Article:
The previous evening I’d set myself the challenge of greeting the dawn sunrise at Aberlady Bay Nature Reserve in East Lothian. Of course, this meant getting up a 5 o’clock in the morning, which is Silly o’clock to most normal people. But fat-bike riders are not normal people and they do silly things like riding in blizzards and, yes, getting out of a nice warm bed at the Crack of Dawn to go cycling in temperatures around freezing.
Well, I did indeed manage to drag myself from between the sheets, do all those normal things you do in the morning – mostly on automatic pilot – loaded the bike onto the car and started the 40 minute drive for Aberlady. The drive was un-eventful, as you would expect at this ungodly hour and by 6.30am I was crossing the bridge into the reserve.
My intention was to make a video of the ride and I started this immediately, recording some footage crossing the bridge. Usually when I’ve set out to make a video, I find that actually starting to film is the difficult part, especially when you have to remove gloves to set up the camera and tripod and a biting east wind does not help. But once I’ve got a few scenes in the bag, the rest becomes much easier. I suppose it’s like a writer having a blank sheet of paper before them.
I followed the trail into the reserve, stopping en-route to get some pre-dawn shots. It was deathly quite out there this morning. No wee birdies tweeting on Twitter in the bushes, no Roe deer barking my passage to their pals. I did detect the faint sound of geese in the distance and immediately thought that a big bunch of those would good to get on film.
My planned route was my usual one. Follow the trail towards the dunes then veer left at the sheep pens and then straight out for the remains of the WW2 midget submarines that have become something of a Mecca for fat-bikers, almost a right-of-passage when you get a new fat-bike.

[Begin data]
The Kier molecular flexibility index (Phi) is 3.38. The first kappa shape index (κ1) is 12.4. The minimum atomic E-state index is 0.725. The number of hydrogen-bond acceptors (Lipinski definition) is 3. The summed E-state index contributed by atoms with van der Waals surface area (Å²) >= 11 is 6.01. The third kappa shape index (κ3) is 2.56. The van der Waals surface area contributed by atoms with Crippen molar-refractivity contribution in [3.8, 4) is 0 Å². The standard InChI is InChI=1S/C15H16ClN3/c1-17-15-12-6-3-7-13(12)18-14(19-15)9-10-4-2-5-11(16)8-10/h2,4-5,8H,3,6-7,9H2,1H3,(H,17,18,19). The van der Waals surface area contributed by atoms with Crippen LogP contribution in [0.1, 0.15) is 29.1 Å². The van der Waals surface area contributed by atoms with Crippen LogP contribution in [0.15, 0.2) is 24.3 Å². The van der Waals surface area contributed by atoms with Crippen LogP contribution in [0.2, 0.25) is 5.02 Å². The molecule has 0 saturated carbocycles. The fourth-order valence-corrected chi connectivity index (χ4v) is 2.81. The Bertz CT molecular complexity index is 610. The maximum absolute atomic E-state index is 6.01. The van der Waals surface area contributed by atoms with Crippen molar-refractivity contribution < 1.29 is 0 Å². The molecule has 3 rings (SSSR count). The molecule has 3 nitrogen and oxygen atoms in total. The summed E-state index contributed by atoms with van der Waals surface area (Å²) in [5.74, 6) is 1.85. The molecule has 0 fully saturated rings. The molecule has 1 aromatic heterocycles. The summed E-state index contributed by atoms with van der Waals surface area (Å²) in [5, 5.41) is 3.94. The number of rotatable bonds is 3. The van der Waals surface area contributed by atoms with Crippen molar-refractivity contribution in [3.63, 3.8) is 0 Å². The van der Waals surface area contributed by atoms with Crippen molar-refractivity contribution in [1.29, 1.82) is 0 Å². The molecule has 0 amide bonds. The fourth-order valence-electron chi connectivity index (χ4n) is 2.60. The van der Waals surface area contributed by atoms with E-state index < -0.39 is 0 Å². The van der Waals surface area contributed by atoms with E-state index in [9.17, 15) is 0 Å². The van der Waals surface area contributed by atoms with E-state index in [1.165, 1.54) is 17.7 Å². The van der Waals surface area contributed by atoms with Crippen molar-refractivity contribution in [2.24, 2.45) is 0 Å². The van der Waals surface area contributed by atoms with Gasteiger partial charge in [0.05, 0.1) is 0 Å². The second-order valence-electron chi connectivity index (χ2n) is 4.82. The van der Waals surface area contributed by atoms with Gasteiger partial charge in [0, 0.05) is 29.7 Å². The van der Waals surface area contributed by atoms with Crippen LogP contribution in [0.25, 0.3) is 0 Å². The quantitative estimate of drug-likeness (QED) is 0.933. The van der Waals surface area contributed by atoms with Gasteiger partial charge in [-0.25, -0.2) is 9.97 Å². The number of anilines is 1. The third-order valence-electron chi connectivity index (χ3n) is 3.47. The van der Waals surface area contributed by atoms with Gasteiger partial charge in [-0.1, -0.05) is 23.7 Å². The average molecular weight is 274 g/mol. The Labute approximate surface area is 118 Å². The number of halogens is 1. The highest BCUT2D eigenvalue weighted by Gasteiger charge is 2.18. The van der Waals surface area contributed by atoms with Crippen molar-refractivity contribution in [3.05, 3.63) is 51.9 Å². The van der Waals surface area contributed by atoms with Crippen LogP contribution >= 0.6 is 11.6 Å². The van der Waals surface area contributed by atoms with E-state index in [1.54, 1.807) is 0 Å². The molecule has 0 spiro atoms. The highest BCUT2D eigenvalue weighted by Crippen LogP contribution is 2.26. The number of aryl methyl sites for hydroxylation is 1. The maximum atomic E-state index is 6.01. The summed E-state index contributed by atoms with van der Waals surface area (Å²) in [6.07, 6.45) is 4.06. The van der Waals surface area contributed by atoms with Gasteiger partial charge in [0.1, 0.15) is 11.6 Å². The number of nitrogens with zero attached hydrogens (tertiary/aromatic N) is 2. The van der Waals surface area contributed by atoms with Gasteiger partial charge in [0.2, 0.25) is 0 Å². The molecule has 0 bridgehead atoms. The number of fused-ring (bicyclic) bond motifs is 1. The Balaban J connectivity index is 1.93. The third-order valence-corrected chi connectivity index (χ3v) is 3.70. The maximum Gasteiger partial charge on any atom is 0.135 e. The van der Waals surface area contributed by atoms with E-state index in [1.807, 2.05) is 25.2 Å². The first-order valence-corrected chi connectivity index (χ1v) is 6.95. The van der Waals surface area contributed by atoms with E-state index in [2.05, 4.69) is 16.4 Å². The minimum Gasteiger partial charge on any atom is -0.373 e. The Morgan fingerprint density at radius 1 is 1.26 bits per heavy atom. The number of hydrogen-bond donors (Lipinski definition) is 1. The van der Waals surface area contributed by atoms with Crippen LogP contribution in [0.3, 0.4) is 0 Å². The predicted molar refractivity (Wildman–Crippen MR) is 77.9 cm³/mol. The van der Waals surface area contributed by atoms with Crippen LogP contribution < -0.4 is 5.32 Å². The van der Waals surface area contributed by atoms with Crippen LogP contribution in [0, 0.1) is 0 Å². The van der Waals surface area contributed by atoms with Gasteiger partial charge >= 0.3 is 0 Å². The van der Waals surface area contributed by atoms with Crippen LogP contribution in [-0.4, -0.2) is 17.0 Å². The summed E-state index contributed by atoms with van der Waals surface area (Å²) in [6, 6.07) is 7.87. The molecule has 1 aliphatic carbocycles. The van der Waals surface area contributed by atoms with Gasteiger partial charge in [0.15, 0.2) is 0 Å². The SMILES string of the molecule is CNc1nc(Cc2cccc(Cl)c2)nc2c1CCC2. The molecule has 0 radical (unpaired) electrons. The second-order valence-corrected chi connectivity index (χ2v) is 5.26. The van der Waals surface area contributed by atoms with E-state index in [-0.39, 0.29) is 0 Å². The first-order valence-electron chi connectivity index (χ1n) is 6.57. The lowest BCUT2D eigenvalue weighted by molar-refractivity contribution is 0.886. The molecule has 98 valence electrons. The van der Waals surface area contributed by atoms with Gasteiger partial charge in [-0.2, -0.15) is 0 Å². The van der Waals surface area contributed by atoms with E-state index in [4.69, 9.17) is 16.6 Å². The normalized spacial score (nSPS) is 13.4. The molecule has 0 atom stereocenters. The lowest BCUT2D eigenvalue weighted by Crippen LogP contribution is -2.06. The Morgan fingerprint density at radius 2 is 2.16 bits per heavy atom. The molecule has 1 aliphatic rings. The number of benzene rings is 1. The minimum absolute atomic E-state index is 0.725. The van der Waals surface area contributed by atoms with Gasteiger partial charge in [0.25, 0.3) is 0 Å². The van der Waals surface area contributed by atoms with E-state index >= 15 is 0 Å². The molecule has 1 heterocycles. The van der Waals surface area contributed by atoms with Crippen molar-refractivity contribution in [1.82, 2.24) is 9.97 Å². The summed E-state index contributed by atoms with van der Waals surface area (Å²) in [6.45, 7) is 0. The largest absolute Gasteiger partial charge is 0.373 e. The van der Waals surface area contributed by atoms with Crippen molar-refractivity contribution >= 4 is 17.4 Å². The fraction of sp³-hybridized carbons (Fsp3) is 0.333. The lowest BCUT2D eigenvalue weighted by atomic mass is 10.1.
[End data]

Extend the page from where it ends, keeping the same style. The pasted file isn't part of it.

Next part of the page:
But before we go any further let us not forget that this ride is my first on the new Pugsley, only completed the other evening.
This Pugsley was built to replace the 9zero7 I’d built during the summer which I just didn’t like. I sold the 9zero7 frame, bought a new Surly Pugsley frame and used the left-over components to build the bike. I wasn’t expecting any problems as the build was pretty much the same as my other Pugsley which is a Krampug, but still a Pugsley underneath, if you see what I meant. If not, reading my other blogs will enlighten.
I was quite pleased that everything was running smoothly. The gear change was slick, the brakes were not rubbing and the ride position was just perfect. It was only later, when back home, that I noticed some slight play in the headset and the chain tension needed adjusting, but other than that, not bad at all.
First stop was to try and get some footage of the geese I’d heard earlier, now that I was closer to the bay, I could see large numbers of geese out on the sand flats. I hoped they would all rise up together as I’ve witnessed in the past and what a sight it is. Unfortunately, for reasons of their own – probably knew I was filming – they chose to take off in smaller groups. I could see a larger group still on the sands and waited for a while to see what they would do but it was too cold to hang around.
My ride then took me to both the subs, having first ridden past the remains of an old car (above). I spent a lot if time filming, stopping, setting up the camera, riding the scene, going back for the camera, checking I’d actually got the footage I was after – making sure I’d not chopped my head off in the frame, and so on and so forth. It takes a lot of time to not go very far when making Pugsley on Patrol videos.
With enough footage of the subs in the can, I then headed back towards the dunes. By now the sun was just beginning to rise above the horizon and I thought that rather than follow the coast, I’d shoot some footage in the dunes. The early morning light on the sand and dune grasses would be ideal for filming.
It is only at this time of the year when I would even consider riding in the dunes, always leaving them alone during the summer months when birds and other wildlife are breeding. The paths through the dunes are quite fragile and while they can take a reasonable amount of fat-bike traffic I don’t like to ride them too often.
I had originally planned to ride along the coast to Muirfield but by 10 o’clock I was beginning to feel the effects of 4 hours combined riding and filming, so decided to drop down to the shore at Gullane Point to find some shelter out of the wind and stop for a brew. After a final few frames for the video, I started back to the car and then home.